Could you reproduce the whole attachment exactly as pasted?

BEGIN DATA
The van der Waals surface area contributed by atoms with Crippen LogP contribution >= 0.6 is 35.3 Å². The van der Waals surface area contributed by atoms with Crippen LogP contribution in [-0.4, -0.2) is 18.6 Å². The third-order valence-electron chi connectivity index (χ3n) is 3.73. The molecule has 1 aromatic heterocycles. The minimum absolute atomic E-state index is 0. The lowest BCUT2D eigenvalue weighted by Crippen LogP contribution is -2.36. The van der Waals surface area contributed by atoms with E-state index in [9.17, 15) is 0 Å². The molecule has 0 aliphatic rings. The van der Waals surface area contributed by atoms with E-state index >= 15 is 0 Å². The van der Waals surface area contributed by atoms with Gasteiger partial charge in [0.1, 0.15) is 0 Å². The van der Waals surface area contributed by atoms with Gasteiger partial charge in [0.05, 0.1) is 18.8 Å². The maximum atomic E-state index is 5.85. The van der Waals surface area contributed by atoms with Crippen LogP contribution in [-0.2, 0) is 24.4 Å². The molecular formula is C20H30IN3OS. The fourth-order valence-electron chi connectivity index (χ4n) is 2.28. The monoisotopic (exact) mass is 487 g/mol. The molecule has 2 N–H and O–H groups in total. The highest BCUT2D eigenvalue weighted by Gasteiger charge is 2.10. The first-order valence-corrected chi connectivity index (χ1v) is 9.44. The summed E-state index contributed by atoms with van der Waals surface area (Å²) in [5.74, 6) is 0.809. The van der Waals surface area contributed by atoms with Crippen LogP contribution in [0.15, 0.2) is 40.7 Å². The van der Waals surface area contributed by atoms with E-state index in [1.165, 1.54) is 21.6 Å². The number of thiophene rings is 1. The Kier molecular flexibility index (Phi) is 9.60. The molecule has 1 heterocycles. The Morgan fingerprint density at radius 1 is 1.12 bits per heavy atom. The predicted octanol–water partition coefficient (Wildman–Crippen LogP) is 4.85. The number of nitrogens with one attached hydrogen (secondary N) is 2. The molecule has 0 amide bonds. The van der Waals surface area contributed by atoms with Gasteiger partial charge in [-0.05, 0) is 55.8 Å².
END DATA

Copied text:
The van der Waals surface area contributed by atoms with Crippen LogP contribution >= 0.6 is 35.3 Å². The van der Waals surface area contributed by atoms with Crippen LogP contribution in [-0.4, -0.2) is 18.6 Å². The third-order valence-electron chi connectivity index (χ3n) is 3.73. The molecule has 1 aromatic heterocycles. The minimum absolute atomic E-state index is 0. The lowest BCUT2D eigenvalue weighted by Crippen LogP contribution is -2.36. The van der Waals surface area contributed by atoms with E-state index in [9.17, 15) is 0 Å². The molecule has 0 aliphatic rings. The van der Waals surface area contributed by atoms with E-state index >= 15 is 0 Å². The van der Waals surface area contributed by atoms with Gasteiger partial charge in [0.1, 0.15) is 0 Å². The van der Waals surface area contributed by atoms with Gasteiger partial charge in [0.05, 0.1) is 18.8 Å². The maximum atomic E-state index is 5.85. The van der Waals surface area contributed by atoms with Crippen LogP contribution in [-0.2, 0) is 24.4 Å². The molecular formula is C20H30IN3OS. The fourth-order valence-electron chi connectivity index (χ4n) is 2.28. The monoisotopic (exact) mass is 487 g/mol. The molecule has 2 N–H and O–H groups in total. The highest BCUT2D eigenvalue weighted by Gasteiger charge is 2.10. The first-order valence-corrected chi connectivity index (χ1v) is 9.44. The summed E-state index contributed by atoms with van der Waals surface area (Å²) in [5.74, 6) is 0.809. The van der Waals surface area contributed by atoms with Crippen LogP contribution in [0.15, 0.2) is 40.7 Å². The van der Waals surface area contributed by atoms with E-state index in [1.165, 1.54) is 21.6 Å². The number of thiophene rings is 1. The Kier molecular flexibility index (Phi) is 9.60. The molecule has 1 heterocycles. The Morgan fingerprint density at radius 1 is 1.12 bits per heavy atom. The predicted octanol–water partition coefficient (Wildman–Crippen LogP) is 4.85. The number of nitrogens with one attached hydrogen (secondary N) is 2. The molecule has 0 amide bonds. The van der Waals surface area contributed by atoms with Gasteiger partial charge in [-0.05, 0) is 55.8 Å².